IN 2005, Ali Riaz, then president of a search technology company that would eventually be sold to Microsoft, was having dinner with one of his board members when he admitted that he was struggling with managing everything that running a fast-growing, cutting-edge company entailed, as reported in the New York Times.
“I said, ‘I feel like there must be a better way to deal with the inflow of pressure,’ ” Mr. Riaz said. “Kids getting bigger, parents getting older, business is growing — just using hard work and natural-born talents was getting hard. I wondered if there were techniques I could use.” The board member suggested he get a coach and offered to make an introduction. Mr. Riaz, a smart, driven entrepreneur, thought this was a horrible idea.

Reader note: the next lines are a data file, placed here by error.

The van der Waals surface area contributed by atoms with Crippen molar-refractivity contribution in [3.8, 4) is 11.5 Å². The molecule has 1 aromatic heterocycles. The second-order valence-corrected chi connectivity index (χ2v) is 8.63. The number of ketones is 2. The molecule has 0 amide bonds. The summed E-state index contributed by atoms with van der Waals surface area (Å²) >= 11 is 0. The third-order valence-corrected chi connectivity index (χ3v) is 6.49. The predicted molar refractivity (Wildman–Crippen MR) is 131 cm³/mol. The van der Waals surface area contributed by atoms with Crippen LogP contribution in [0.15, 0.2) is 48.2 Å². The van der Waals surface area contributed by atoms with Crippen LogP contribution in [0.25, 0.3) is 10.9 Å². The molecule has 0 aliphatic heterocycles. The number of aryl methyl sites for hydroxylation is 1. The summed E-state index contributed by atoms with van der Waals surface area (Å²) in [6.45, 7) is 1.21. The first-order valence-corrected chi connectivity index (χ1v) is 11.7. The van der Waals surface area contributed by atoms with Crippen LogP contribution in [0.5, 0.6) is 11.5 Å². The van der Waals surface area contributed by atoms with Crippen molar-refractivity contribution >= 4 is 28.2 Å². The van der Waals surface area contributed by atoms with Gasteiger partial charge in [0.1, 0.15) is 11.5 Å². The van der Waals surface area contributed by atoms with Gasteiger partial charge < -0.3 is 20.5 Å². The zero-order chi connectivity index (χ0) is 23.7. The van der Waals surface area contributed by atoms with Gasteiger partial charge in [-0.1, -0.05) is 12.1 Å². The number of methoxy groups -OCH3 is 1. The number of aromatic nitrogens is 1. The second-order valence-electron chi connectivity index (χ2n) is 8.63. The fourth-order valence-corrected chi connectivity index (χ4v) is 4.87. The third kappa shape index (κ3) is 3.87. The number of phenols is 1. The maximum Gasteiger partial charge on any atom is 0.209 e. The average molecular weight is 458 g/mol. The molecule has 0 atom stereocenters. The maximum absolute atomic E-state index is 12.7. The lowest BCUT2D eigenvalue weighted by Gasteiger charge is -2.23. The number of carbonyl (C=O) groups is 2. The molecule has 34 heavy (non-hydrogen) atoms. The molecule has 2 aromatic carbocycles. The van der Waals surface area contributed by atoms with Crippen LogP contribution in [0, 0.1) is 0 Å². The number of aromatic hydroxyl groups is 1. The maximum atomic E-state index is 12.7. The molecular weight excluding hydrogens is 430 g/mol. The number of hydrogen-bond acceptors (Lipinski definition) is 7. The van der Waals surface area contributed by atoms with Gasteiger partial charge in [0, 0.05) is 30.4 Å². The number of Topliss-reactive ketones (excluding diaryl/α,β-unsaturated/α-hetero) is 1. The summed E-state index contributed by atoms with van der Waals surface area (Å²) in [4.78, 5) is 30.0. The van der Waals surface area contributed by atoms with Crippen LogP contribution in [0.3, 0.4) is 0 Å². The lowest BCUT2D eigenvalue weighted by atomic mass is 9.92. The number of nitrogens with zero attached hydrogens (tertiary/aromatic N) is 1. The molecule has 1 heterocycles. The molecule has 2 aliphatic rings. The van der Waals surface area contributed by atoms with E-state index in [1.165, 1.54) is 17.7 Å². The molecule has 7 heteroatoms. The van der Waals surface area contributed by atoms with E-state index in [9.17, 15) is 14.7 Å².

“I was a little like, I don’t need a psychologist, buddy,” he said. “We Type A entrepreneurs don’t talk about this kind of stuff. We solve problems and push ahead.” Mr. Riaz quickly saw that she had some insight into how entrepreneurs think and how to help them. “I realized at the end of our first conversation that in order to work with her meant work,” he said. “In my 25-hour day of work, I realized I didn’t have time to work with her.” A few months later, he changed his mind.